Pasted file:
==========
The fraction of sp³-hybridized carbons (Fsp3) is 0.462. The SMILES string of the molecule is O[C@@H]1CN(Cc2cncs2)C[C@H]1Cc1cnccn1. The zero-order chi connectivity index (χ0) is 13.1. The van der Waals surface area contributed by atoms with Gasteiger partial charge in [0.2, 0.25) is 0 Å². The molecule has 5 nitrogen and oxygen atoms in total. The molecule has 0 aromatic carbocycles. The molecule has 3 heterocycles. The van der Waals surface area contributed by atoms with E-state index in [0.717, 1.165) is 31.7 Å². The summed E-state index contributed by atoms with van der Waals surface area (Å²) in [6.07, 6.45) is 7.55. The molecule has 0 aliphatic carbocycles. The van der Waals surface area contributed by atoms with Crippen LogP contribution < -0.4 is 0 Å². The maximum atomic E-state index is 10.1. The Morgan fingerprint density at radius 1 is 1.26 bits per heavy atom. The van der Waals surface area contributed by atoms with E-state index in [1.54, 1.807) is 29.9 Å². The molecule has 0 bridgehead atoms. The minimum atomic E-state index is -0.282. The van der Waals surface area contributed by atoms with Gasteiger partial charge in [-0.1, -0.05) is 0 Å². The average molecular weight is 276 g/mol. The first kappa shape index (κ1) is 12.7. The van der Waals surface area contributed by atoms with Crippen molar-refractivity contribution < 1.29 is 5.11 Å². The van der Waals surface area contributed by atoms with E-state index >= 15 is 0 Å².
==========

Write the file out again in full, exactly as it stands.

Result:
The fraction of sp³-hybridized carbons (Fsp3) is 0.462. The SMILES string of the molecule is O[C@@H]1CN(Cc2cncs2)C[C@H]1Cc1cnccn1. The zero-order chi connectivity index (χ0) is 13.1. The van der Waals surface area contributed by atoms with Gasteiger partial charge in [0.2, 0.25) is 0 Å². The molecule has 5 nitrogen and oxygen atoms in total. The molecule has 0 aromatic carbocycles. The molecule has 3 heterocycles. The van der Waals surface area contributed by atoms with E-state index in [0.717, 1.165) is 31.7 Å². The summed E-state index contributed by atoms with van der Waals surface area (Å²) in [6.07, 6.45) is 7.55. The molecule has 0 aliphatic carbocycles. The van der Waals surface area contributed by atoms with Crippen LogP contribution < -0.4 is 0 Å². The maximum atomic E-state index is 10.1. The Morgan fingerprint density at radius 1 is 1.26 bits per heavy atom. The van der Waals surface area contributed by atoms with E-state index in [1.54, 1.807) is 29.9 Å². The molecule has 0 bridgehead atoms. The minimum atomic E-state index is -0.282. The van der Waals surface area contributed by atoms with Gasteiger partial charge in [-0.1, -0.05) is 0 Å². The average molecular weight is 276 g/mol. The first kappa shape index (κ1) is 12.7. The van der Waals surface area contributed by atoms with Crippen molar-refractivity contribution < 1.29 is 5.11 Å². The van der Waals surface area contributed by atoms with E-state index >= 15 is 0 Å².